When I was a kid, I wanted to be many things when I grew up. And one of those was being an Egyptologist.
Now keep in mind, I had no idea what exactly an Egyptologist did and this goal, no doubt, came about because of many really bad movies in which crypts and mummies unleashed all sorts of havoc.
That career goal lasted only a little while and was folded into many other occupations that my childhood brain concocted.
But my interest in Egyptology has never stopped. Egypt was full of such interesting events—a boy who is named King Tut, the feral Cleopatra who is a mere teen when she began her rule, the legend that the Napoleon’s soldiers may have used the Great Sphinx of Giza for target practice.
I use that rather flippant antidote to pay homage to Elizabeth Peters aka Barbara Mertz who died last week, on Aug. 8 at age 85.
There have been many tributes and remembrances of Mertz on Facebook, on the various obituary sites and more. I wanted to add one for Mystery Scene but wasn’t sure how to approach it.
Until I remembered how personal each of our relationships is with an author. Each of us can identify with a plot, a character or even a setting because of how it affects each of us as individuals.
For me, and I suspect other fans, the novels written as Elizabeth Peters about daring Victorian archaeologist Amelia Peabody were what touched me.
She wrote some 19 novels about Amelia and her family that took us into the “Golden Age” of Egyptology with excavations the backdrop for the plots. I don’t pretend to have read more than half of these wonderful tales.
These novels were about possibilities. Of the idea that anything could be uncovered, linking our past with our future.
The novels began with Crocodile on the Sandbank, published in 1975, and took us into the crypts, the pyramids, the culture, the desert of Egypt. The novels start in the 1880s when Amelia decided to see the world as a wealthy feminist spinster.
Along the way she would acquire a loving husband and children. Amelia would be witness to some of the most astounding discoveries, including Tutankhamun’s tomb in 1922, as fictionalized in Tomb of the Golden Bird.
Her last novel was A River in the Sky, published in 2010.
For the pen name Elizabeth Peters, Mertz combined the names of daughter and son.
Mertz also was a true expert on Egypt, receiving her Ph.D. in the subject at age 23.
And she was prolific, writing under the name of Mertz, Peters and Barbara Michaels. She was named Grand Master at the inaugural Anthony Awards in 1986 and Grand Master by the Mystery Writers of America at the Edgar Awards in 1998.
One of the best obituaries of Mertz ran in the Washington Post.
But I also want to mention a couple of other tributes.
On the femmesfatales.com blog, Dean James, who also writes as Miranda James, mentions that with Elizabeth Peters’ novels, “I could escape whatever was going on in my life at the time, and Barbara and her books never failed me. They always pulled me in and gave me respite when I needed it. I never needed it more than when my father died in 1990. That last night in the hospital, awaiting the inevitable, I took with me Crocodile on the Sandbank. I had already read it two or three times but I knew it was what I needed. That night, and through the days that followed, I reread my favorite Elizabeth Peters books. They gave me solace when nothing -- and no one else -- could.”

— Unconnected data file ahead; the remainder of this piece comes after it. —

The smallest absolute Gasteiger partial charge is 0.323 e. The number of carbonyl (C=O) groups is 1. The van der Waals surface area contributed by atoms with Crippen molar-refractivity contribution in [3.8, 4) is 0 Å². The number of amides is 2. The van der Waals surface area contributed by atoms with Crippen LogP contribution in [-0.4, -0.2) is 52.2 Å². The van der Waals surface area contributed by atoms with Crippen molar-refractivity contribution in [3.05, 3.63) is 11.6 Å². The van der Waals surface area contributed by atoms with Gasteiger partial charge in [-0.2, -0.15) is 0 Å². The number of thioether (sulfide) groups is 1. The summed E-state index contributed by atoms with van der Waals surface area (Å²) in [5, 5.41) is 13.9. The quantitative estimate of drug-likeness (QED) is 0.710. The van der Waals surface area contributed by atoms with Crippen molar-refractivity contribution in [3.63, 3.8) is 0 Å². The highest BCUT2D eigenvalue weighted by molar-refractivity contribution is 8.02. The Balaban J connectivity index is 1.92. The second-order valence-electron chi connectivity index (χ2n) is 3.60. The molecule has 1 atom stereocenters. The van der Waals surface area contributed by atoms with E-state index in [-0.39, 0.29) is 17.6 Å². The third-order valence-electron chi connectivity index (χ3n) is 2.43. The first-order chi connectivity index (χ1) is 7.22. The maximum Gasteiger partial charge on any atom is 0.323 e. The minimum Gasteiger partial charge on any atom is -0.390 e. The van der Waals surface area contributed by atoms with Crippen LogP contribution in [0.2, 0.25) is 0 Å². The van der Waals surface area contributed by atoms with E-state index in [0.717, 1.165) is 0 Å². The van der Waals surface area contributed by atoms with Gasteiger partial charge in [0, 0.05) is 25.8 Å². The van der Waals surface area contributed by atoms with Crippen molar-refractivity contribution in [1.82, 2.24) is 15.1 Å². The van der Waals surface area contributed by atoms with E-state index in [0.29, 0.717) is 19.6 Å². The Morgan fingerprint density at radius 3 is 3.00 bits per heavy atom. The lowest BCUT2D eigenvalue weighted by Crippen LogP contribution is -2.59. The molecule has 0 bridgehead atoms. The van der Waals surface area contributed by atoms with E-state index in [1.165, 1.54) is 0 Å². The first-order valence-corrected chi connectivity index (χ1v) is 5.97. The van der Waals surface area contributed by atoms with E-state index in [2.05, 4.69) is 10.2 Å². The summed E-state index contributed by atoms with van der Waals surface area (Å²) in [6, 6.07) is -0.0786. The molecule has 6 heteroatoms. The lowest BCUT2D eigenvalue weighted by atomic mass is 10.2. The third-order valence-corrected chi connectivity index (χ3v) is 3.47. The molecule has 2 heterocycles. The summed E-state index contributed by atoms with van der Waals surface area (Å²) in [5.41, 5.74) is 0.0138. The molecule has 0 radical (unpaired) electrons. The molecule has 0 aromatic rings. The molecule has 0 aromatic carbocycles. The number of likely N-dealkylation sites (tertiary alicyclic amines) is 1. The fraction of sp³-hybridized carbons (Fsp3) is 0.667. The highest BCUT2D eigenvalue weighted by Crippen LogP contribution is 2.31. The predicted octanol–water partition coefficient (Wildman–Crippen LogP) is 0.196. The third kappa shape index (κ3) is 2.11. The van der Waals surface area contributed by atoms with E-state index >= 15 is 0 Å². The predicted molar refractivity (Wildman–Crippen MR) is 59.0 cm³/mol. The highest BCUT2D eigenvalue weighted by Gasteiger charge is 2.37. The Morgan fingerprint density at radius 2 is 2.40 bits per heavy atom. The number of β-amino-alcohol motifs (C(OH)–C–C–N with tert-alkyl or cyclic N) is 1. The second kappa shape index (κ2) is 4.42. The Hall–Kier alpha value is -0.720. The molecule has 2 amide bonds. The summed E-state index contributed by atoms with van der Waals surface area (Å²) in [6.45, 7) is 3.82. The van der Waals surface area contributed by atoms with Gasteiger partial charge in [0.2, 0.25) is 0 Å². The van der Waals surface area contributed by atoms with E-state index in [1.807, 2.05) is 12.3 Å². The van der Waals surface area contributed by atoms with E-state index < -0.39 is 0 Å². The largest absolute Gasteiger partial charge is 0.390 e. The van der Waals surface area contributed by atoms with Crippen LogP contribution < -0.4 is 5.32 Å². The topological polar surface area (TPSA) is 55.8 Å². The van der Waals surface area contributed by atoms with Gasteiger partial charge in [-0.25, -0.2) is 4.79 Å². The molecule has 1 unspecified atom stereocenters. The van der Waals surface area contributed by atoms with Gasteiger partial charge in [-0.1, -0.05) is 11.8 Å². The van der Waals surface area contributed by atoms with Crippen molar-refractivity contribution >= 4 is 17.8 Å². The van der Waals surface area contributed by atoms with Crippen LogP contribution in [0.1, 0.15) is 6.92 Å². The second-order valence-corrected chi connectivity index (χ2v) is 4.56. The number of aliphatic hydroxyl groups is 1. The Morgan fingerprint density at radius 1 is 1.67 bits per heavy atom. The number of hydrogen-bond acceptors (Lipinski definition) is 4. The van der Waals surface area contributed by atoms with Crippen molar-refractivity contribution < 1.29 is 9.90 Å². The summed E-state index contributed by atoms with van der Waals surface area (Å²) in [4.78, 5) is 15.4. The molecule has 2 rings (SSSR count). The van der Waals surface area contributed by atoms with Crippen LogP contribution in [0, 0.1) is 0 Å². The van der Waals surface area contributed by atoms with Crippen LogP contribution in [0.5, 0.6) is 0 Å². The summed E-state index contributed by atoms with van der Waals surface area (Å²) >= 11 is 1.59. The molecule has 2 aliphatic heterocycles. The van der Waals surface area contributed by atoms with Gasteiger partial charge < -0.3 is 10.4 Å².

Also on the femmesfatales blog, Charlaine Harris thinks about the late author soon after reading an essay about America’s rape culture: “I imagined Barbara’s comments about the prevalence of rape culture, about how simply appalling it is that young men thought grabbing women up from behind and carrying them away was a harmless prank. . . . Barbara was never afraid to speak out. She was never hesitant about expressing her opinion. She was never one to back out of a healthy argument. I don’t pretend I was a close friend, but I was a friendly acquaintance . . . and I knew that about Barbara, even on our slim experience of each other. She was a pioneer, and a great example.”
And Elizabeth Foxwell offered this “Barbara's storming of considerable bastions in her life and career has benefited women from many walks of life as well as mystery readers and writers. When she was a graduate student in Egyptology at the University of Chicago, she was asked, more than once, why she was taking the place of a man, and why was she there anyway, because she was ‘just going to get married.’ . . . Well into her seventies, Barbara was descending into Egyptian tombs and maintaining a schedule that would make someone a quarter of her age relapse onto a Victorian fainting couch.”
Rest in peace, Barbara Mertz and Elizabeth Peters, and thank you for all the wonderful stories you gave us through the years.